Congress is angry with the Obama administration because they have done a poor job of protecting privacy.  Members of Congress are especially angry at the fact that federal workers have had their private employment data breached as a result of gross incompetence.  

In early July, the government's Office of Personnel Management (OPM) admitted that the personal information of 22.1 million Americans was stolen most likely by communist China.  Hackers obtained security clearance applications over 19.7 million people.  OPM Director Katherine Archuleta was forced to resign in disgrace but the damage was done. 

The Hill reported on July 8, 2015 that there are two lawsuits pending against OPM in an effort to protect government workers.  Congress needs to conduct further hearings on this matter and to find ways to change the law to protect the constitutional right of privacy.  Hearings will also help further educate voters who worry that the government is incapable of protecting the very personal information of government employees.

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Security experts believe the damage that was done to America's national security was extraordinary.  The former Director of the Central Intelligence Agency (CIA) Michael Hayden said,  "I don't think there is recovery from what was lost.  It remains a treasure trove of information that is available to the Chinese until the people represented by the information age off. There's no fixing it."

The American people discovered the breach, in part, because of congressional oversight.  OPM is part of the ordinary appropriations process and gives lawmakers the opportunity to examine, approve and disapprove of the actions of the agency.  

But there is another agency of government that is not subject to congressional scrutiny that is causing more privacy heartburn with the general public.

The Consumer Financial Protection Bureau (CFPB) was created a little over five years ago by Dodd-Frank banking reform legislation.  The bureau was designed specifically to be isolated from Congress.  Its actions are not subjection to limitations by the appropriations process, because the Federal Reserve, not Congress, funds the agency.  Congress can do little to stop the rules, regulations and hair-brain schemes that come from the bureau. 

One of those hair-brained schemes is the building of a massive database of information on the financial transactions of every American.  Credit card purchases, loans, and even mortgage transactions are part of a massive data-mining scheme.  The information contained in the database is massive.   There are nearly 1 billion credit cards issued in the U.S. and 53 million residential mortgages have been taken out since 1998 subject to this data-mining program.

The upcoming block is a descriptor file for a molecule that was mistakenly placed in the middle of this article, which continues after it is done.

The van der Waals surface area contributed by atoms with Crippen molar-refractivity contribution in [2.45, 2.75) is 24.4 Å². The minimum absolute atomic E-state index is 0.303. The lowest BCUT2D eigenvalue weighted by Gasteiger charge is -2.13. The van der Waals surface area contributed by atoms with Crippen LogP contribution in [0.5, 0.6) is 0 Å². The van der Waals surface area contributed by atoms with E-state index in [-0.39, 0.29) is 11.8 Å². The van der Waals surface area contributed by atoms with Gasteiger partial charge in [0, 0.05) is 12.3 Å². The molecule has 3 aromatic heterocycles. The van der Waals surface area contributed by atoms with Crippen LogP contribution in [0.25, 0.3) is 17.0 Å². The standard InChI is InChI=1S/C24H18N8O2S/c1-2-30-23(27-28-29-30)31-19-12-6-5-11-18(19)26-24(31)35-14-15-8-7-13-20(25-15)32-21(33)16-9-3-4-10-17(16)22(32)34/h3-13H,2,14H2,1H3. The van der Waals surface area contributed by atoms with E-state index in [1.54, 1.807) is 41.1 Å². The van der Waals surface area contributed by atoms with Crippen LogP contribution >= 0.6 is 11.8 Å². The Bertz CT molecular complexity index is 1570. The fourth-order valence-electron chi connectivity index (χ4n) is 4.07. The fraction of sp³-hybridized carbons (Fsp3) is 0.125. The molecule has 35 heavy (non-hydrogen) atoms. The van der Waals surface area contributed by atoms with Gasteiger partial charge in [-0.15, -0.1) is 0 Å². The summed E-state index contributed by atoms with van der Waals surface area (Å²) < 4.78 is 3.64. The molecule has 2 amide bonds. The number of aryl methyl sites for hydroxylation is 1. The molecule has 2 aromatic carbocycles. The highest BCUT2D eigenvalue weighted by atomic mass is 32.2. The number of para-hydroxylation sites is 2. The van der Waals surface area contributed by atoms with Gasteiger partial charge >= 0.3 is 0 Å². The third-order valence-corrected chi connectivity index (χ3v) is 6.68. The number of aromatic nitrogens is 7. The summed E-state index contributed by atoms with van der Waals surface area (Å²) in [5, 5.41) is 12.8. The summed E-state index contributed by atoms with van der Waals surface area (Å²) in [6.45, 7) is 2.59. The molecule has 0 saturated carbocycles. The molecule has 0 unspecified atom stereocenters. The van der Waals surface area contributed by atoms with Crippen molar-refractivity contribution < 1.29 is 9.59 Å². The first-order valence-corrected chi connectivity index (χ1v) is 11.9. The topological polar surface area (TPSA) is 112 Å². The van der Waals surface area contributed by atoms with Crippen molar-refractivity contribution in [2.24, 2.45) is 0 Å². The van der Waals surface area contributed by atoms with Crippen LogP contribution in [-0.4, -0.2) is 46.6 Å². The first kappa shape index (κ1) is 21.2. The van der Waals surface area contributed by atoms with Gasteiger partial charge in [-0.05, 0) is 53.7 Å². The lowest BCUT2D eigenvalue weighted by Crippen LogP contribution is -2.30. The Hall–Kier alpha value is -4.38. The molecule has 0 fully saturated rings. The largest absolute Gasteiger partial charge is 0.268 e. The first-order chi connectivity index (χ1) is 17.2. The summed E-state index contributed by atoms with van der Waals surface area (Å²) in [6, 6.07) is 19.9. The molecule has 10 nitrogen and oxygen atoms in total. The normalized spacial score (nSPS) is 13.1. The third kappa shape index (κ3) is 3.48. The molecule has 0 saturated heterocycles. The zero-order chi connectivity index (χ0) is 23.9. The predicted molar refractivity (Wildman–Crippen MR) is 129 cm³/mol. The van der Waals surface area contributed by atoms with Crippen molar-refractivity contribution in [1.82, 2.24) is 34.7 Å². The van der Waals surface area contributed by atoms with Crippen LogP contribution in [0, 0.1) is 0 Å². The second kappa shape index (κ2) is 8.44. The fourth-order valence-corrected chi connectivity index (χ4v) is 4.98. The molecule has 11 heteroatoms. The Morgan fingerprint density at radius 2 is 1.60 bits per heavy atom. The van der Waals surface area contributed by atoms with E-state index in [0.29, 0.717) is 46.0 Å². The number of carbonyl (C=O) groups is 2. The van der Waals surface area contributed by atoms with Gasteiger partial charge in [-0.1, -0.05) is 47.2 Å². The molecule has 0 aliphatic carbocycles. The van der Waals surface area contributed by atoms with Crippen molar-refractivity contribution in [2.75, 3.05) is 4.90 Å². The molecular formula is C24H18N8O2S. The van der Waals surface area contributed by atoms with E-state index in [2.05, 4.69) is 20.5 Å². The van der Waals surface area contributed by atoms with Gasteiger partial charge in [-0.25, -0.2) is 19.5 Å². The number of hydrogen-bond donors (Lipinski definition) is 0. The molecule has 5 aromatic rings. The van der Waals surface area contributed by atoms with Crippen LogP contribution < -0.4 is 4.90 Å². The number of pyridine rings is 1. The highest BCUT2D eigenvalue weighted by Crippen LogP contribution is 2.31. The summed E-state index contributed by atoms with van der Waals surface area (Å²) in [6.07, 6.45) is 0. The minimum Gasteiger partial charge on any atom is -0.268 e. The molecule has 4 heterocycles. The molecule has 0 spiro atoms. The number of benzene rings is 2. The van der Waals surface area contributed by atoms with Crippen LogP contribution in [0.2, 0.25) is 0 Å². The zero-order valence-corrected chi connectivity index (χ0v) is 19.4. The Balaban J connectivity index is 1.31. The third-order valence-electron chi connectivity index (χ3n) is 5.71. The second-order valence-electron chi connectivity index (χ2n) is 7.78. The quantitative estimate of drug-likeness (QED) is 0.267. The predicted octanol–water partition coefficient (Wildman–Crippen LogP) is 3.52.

And guess what -- the information is not secure.  A 2014 study by the Government Accountability Office (GAO) confirmed that the CFPB collected financial data on up to 600 million consumer credit card accounts, without sufficient security and privacy protections.  Now, the Inspector General of the Federal Reserve says that the data security protection of that information is still not secure and open to vulnerabilities, like the OPM files. 

While they acknowledged that steps were being taken to protect the data, the IG "identified several control deficiencies related to configuration management, access control, and audit logging and review. Specifically, we identified improvements that are needed in the timely installation of database-level patches, the enforcement of password expiration and user access requirements, and the logging and review of security events. Our report includes seven recommendations to strengthen controls for the DT Complaint Database in these areas."  In other words, the financial information of most Americans is vulnerable due to a privacy violating campaign that was not necessary or needed to begin with.

On simple solution would be to abolish the CFPB and start over as was suggested by Sen. Ted CruzRafael (Ted) Edward CruzFive takeaways from Cruz, O'Rourke's fiery first debate NY Times, McCabe give Trump perfect cover to fire Rosenstein, Sessions Live coverage: Cruz, O'Rourke clash in Texas debate MORE (R-Texas).   Another solution would be to put the CFPB under the appropriations process so that Congress, and ultimately the people, would have oversight hearings to monitor this powerful government regulatory bureau. 

Whether it is the OPM or CFPB, government needs to do a better job of protecting privacy.  At a minimum, Congress needs to conduct comprehensive oversight hearings to make sure that the constitutional right to privacy of all Americans is being protected.

Langer is president of the Institute for Liberty, a conservative public policy advocacy organization.